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A Brief Evocative Description

by Roman Pougatchev

There was a faint clicking noise to my right. Her face was illuminated for a moment by the light of the ipod screen. I saw a look of deep contemplation written in the soft contours of her features. Her brow was furrowed and her small lips were drawn into a tight line.

I knew the expression well and I knew that it was still there when the light dimmed and my companion receded back into a faceless silhouette. She was searching the music for a hook, some rhythm that she could find agreeable. The expression gave me hope because she was taking it seriously.

"I don't know if I like it or not," she finally announced over the sound of breaking waves. "It's weird. I'll have to listen to it more some time."

"I'll burn you the CD."

"I'd like that. What's the band called again?"

"The New Pornographers. They're pretty cool," I stated and leaned to the left, groping blindly for my flask of whiskey. My palms traced invisible patterns in the frigid sand until fingers met glass.

"They are," she said and yanked the earphones out from beneath her hat. There was another outbreak of dim light as she pressed down and held the dial on the mp3 player to shut it off. She was smiling and looking down contentedly, first at the tiny device in her gloved hands and then at the open bottle of strawberry wine cooler resting in the crook of her elbow.

Eventually the glow ceased and we were left in the dark once again.

I was upright now and using one end of my scarf to brush any remaining granules from the flask. The individual particles swept out in every direction. Some landed in the sand around me while others ricocheted, with an audible popping sound, off the denim material of my jacket and jeans.

"I can't believe I forgot to bring my gloves," I said, twisting the cap ccounterclockwise. I felt and heard a steady snapping. There was movement of arm and shoulder and the whiskey was at my lips, pouring past my tongue and down my throat.

"I can't believe ... " The girl paused and patted my jacket while I drank until she found a pocket to slip the ipod into. "I can't believe that you didn't bring a chaser."

"Are you saying I'm not hardcore enough to drink whiskey straight?" I asked, joking, after the burning sensation and consequent shivers had passed.

"You are not hardcore!" she yelled in a husky voice.

I sniggered. "Yeah? Well you're not... a unicorn! How do you like them apples?" The girl burst into laughter. She was perhaps the only human being on the face oof the earth who found me funny.

"You are so retarded, Marten," she said after her sides stopped splitting and she regained the ability to breathe normally.

"That's why you keep me around," I replied. "I make you look smarter by comparison."

I took another gulp of whiskey.

"Well, that and your infallible gay-dar," she said, in between bouts of giggles. "Cheers to that!" I declared with great enthusiasm.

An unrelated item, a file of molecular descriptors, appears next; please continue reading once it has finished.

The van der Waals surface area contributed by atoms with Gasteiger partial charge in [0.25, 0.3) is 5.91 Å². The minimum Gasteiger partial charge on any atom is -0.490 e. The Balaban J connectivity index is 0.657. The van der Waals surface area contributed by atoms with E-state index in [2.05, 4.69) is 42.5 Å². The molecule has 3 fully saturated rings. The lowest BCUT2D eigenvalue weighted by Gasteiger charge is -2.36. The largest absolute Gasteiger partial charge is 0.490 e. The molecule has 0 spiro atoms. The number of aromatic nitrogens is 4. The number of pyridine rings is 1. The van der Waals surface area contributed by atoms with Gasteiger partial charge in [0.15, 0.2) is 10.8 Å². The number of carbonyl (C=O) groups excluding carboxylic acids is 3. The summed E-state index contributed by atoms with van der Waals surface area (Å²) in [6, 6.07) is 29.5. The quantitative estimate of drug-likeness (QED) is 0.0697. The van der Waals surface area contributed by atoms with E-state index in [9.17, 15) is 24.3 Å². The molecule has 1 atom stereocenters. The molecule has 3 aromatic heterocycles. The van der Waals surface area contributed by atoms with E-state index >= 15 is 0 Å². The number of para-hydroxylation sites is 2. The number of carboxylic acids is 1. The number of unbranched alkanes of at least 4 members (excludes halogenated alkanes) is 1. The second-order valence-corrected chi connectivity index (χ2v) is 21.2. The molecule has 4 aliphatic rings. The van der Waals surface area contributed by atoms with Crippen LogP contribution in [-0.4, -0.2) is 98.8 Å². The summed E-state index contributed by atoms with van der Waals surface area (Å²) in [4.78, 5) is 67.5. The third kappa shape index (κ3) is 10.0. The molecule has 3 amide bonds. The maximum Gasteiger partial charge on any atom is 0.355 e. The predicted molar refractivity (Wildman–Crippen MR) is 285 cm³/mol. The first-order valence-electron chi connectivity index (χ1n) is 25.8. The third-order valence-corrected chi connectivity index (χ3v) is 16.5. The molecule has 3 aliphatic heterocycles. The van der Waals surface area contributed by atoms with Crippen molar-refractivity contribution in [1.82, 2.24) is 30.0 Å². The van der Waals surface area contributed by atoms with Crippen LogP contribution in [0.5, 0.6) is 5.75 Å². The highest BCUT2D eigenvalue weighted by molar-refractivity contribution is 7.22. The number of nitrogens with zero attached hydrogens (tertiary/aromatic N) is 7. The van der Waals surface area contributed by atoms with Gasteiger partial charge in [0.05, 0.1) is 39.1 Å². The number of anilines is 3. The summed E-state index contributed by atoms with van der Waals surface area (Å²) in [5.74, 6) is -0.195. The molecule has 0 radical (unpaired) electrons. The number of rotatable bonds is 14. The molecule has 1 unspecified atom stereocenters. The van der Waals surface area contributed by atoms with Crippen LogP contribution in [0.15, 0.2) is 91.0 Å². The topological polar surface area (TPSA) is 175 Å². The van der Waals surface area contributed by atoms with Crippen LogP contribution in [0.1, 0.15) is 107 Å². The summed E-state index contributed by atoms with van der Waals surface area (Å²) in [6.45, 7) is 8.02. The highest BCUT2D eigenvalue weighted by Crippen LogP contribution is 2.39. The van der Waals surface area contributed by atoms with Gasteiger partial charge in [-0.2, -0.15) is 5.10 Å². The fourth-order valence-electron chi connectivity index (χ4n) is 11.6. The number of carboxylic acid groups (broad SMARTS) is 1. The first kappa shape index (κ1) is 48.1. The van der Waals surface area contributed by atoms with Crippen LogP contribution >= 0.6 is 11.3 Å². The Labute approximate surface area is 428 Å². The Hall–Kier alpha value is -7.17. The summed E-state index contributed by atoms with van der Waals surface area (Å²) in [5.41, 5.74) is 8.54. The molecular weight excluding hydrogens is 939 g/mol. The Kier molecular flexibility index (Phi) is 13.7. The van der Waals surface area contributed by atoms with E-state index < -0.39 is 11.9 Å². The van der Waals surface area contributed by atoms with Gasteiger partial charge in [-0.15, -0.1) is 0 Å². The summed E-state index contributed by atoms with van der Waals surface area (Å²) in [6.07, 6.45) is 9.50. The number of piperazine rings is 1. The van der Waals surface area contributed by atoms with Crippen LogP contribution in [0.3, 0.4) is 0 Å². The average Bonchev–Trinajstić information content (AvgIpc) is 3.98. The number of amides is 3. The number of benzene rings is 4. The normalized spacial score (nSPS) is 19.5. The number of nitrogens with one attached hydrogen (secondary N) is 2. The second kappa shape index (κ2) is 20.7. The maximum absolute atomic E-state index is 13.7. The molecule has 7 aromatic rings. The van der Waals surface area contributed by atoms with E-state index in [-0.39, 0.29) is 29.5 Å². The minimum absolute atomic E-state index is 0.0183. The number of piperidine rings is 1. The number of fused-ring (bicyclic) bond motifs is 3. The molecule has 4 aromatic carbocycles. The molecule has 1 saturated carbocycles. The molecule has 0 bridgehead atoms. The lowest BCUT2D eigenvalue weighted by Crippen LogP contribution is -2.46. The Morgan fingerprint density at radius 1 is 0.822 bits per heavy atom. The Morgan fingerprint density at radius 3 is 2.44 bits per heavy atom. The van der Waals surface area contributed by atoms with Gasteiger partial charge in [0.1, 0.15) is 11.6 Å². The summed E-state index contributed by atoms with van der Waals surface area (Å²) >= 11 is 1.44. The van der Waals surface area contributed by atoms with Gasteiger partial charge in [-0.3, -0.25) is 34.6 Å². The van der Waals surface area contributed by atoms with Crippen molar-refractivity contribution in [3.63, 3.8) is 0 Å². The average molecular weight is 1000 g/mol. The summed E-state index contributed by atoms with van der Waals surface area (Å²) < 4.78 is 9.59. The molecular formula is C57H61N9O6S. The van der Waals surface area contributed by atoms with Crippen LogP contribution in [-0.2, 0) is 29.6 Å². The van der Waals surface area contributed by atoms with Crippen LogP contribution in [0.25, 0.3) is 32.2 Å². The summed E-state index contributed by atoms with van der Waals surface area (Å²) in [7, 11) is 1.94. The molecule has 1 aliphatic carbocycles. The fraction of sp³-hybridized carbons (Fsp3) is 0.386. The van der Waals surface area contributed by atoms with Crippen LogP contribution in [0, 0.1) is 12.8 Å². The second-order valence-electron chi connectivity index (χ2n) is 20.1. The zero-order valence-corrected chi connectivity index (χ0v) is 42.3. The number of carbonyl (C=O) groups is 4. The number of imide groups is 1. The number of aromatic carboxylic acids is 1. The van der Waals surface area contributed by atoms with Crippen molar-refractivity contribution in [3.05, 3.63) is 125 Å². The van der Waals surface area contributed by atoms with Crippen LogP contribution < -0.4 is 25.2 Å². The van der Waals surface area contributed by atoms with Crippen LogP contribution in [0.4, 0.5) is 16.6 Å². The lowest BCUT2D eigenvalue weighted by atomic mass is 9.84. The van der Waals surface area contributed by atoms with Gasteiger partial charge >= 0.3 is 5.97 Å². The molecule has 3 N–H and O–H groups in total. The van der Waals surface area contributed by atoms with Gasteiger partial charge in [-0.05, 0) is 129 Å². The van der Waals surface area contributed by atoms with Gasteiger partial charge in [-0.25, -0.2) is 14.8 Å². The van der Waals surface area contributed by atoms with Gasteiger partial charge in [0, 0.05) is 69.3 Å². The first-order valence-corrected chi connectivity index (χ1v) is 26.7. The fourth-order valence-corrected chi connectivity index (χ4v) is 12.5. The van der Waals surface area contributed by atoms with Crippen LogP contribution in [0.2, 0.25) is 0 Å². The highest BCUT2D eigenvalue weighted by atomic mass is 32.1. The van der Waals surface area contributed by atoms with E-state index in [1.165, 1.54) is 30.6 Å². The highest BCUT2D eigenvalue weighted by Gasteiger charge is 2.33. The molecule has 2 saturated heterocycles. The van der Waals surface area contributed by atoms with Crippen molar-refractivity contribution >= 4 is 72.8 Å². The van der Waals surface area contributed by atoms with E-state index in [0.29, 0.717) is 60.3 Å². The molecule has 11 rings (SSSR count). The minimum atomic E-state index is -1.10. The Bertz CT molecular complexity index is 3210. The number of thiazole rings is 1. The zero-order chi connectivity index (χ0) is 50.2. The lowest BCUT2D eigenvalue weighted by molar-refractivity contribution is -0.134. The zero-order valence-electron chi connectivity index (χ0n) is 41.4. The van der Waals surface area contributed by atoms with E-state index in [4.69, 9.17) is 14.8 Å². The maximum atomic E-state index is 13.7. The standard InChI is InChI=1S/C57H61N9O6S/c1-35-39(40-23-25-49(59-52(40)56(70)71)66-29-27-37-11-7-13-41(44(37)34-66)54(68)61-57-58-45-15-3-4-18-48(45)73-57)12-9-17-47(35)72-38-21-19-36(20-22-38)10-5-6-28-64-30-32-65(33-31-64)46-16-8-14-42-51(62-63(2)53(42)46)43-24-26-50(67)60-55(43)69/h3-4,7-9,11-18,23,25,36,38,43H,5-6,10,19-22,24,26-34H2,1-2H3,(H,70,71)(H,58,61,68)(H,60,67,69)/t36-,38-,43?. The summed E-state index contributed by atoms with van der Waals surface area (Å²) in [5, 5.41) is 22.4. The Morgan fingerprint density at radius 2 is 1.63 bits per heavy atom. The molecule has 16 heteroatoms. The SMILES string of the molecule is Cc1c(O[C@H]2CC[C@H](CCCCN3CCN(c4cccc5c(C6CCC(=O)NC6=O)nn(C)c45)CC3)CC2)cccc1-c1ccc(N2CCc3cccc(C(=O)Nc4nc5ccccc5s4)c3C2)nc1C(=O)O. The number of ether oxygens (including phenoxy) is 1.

We tapped alcohol containers. She drank freely from her wine. I took yet another drag from my flask. With the third hit of liquor I felt the signature calming, tepid sensation of toxin hitting brain. It was as if the entire world and everything in it gave a big sigh of release. I leaned back against the huge outcrop of granite behind us and relaxed, letting existence slide out of focus.

"Speaking of your 'dar ... "


"Shut up. I need your opinion about a guy. Jason Parry. What do you think?" Pain had begun to shoot up from my freezing hands. I decided that the only option was to tuck them as far as I could into my jacket sleeves, which had immediate and pleasantly warm results.

"Marten!" she enunciated and hooked her arm through mine, squeezing me close. I chuckled at her urgency.

"Which one is Jason Parry?" I asked her.

"You know him. He's in our humanities class. Always asks a bunch of questions."

"Old Spice?"

"God, no. Jason's not middle aged. He sits in our row."

"The one that kinda' looks like a chick from the back?"

"No, not Sexy Back. Two seats down from him."

"Oh! Red-hat-curly-hair!"

"That's the one."

There was a moment of silence while we both considered the possibilities. "Well... I don't think he's a puffer fish," I declared after a while.

"Good, good. That's always positive news."

"And he seems respectful and not utterly pretentious... Is he afraid of you yet?"

She laughed and hit my arm. "Of course he is, silly."

"Then he's definitely your type."

Neither of us had noticed the breeze picking up. We were both shivering and clattering teeth didn't make for good conversation. We sat in silence until I had to pee and my confidant realized the cold had killed her head buzz.

"I think maybe we should go somewhere warm. I don't want to expose myself to the freezing elements... if you know what I mean."

"Whatever happened to the 'Polar Bear Drinking Club'?"

"Consider it effectively disbanded."

We stood up onto numb legs, arms still hooked together.

"So what would you think if I, maybe, pursued Jason?" she proposed as we began the long process of key-stoning home.

I stopped in my tracks and stood still, listening to the sound of crashing water behind us.

"I don't know if I like it or not," I said simply.

I was glad that she couldn't see my expression through the darkness.

She laughed a little, tugged at my arm, and we were on our way again.

Creative Writing, Spring '07